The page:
Voids are at their lowest level since August 2019 while rents are on the rise, according to the latest Goodlord snapshot of the lettings market.
The PropTech supplier says July saw average void periods drop across almost every region in England, with significant shifts recorded in some areas.
The biggest change was seen in the North East, where voids dropped from 13 days in June to just seven days in July - a reduction of 46 per cent.
The West Midlands region saw a one-fifth drop in void averages - recording a reduction from 23 days in June to 18 days in July. Greater London, the North West, and the South East also saw falls. The East Midlands held steady at 18 days, with no change recorded.
The South West was the only region to record an increase - from eight days in June to nine last month. However, this is still significantly down on May’s average for the region, which stood at 18 days.
The overall average for void periods in England in July stood at 14 days. This is the lowest average recorded by Goodlord since August 2019.
And as voids were dropping, rents were rising to the highest levels seen since over the last two years.
During July, the average cost of rent in England soared by 10 per cent.
Prices increased from June’s average of £960.62 to a new high of £1,060.50. With rents typically peaking during July and August, these figures reflect a rental market operating at full capacity. This is the highest average cost of rent recorded over the last two year period.
The South West, which is operating at a very low void average, saw prices rise by 24 per cent over the month - taking average costs to £1,248 as demand for coastal living continues.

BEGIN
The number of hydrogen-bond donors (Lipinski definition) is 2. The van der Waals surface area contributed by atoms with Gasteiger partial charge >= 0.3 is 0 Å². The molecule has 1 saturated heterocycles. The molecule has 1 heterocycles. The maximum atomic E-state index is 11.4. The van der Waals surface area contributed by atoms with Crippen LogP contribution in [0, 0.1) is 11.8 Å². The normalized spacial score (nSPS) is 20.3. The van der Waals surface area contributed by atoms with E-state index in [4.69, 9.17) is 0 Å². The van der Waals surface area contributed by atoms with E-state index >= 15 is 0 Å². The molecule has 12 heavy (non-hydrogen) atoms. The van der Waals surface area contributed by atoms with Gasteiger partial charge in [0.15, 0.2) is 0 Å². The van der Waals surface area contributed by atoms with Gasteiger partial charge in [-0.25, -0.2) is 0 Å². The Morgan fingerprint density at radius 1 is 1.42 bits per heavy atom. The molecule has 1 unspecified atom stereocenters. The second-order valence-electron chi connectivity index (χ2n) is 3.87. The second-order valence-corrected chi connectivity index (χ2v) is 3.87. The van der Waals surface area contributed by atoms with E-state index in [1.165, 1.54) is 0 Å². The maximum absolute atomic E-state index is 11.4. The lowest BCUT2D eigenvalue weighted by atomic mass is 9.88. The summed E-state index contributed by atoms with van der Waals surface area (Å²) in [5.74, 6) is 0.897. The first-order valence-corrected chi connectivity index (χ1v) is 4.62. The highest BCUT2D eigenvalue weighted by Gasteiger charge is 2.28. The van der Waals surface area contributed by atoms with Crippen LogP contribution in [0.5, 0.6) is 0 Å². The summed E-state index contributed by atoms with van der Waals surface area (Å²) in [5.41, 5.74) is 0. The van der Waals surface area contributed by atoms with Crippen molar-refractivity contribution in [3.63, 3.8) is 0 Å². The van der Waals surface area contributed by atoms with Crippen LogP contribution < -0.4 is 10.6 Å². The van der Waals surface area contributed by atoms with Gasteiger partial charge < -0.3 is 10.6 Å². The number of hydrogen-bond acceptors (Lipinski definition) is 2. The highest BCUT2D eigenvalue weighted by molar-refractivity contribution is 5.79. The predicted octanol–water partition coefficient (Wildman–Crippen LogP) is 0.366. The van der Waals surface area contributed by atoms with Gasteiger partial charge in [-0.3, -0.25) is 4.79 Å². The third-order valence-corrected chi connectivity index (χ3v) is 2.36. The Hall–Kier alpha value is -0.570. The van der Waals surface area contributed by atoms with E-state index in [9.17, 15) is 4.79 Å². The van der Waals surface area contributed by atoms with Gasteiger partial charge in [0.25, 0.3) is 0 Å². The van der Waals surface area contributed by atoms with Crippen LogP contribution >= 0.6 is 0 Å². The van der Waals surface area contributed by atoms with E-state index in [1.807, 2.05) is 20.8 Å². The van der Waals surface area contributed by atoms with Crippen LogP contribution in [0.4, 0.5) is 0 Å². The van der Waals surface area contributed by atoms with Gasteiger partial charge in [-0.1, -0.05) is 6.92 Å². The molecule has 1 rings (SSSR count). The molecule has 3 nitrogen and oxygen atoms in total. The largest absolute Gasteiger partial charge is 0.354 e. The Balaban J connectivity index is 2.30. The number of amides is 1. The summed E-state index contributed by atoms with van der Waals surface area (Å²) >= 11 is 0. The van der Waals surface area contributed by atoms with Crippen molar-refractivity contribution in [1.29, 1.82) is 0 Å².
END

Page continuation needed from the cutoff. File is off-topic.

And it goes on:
The North East, which now has the lowest voids in England, also saw a significant uplift in the cost of rent. Averages rose from £732 to £872 - a jump of 19 per cent. Despite this, the North East remains the cheapest place to rent in the UK in relation to average regional salaries.
All other regions recorded a rise of between 3.5 and 11.5 per cent.
Tom Mundy, chief operating officer of Goodlord, comments: “We’ve seen some incredible numbers come out of the sector over recent months, but July has set a new benchmark for industry strength.
”It’s clearly been an incredibly busy few weeks for the market, with the data pointing to void and rental cost averages not seen for almost two years. Likewise, tenants are earning higher salaries, which is contributing to this ongoing demand for rental space.
“August is typically a hugely busy month for the sector. This means landlords and agents should be prepared to capitalise on demand and ensure that they have the systems in place to handle this next phase of the lettings boom.”